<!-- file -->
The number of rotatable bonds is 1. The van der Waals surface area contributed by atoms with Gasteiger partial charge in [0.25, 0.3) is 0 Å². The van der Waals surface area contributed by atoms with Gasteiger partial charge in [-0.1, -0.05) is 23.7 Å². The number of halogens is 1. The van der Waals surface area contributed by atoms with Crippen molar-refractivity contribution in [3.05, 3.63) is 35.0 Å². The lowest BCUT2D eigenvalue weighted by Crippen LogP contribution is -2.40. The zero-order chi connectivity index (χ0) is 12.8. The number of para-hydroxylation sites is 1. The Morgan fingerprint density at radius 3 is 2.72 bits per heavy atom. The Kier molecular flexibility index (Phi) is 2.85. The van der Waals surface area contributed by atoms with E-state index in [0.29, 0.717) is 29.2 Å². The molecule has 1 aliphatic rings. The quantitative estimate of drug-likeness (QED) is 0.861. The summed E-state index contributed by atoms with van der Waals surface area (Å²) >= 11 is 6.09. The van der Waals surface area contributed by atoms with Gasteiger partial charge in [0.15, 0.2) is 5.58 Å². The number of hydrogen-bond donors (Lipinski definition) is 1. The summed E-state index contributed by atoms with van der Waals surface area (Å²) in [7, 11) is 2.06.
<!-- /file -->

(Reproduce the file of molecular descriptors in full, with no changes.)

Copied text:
The number of rotatable bonds is 1. The van der Waals surface area contributed by atoms with Gasteiger partial charge in [0.25, 0.3) is 0 Å². The van der Waals surface area contributed by atoms with Gasteiger partial charge in [-0.1, -0.05) is 23.7 Å². The number of halogens is 1. The van der Waals surface area contributed by atoms with Crippen molar-refractivity contribution in [3.05, 3.63) is 35.0 Å². The lowest BCUT2D eigenvalue weighted by Crippen LogP contribution is -2.40. The zero-order chi connectivity index (χ0) is 12.8. The number of para-hydroxylation sites is 1. The Morgan fingerprint density at radius 3 is 2.72 bits per heavy atom. The Kier molecular flexibility index (Phi) is 2.85. The van der Waals surface area contributed by atoms with E-state index in [0.29, 0.717) is 29.2 Å². The molecule has 1 aliphatic rings. The quantitative estimate of drug-likeness (QED) is 0.861. The summed E-state index contributed by atoms with van der Waals surface area (Å²) >= 11 is 6.09. The van der Waals surface area contributed by atoms with Gasteiger partial charge in [0.15, 0.2) is 5.58 Å². The number of hydrogen-bond donors (Lipinski definition) is 1. The summed E-state index contributed by atoms with van der Waals surface area (Å²) in [7, 11) is 2.06.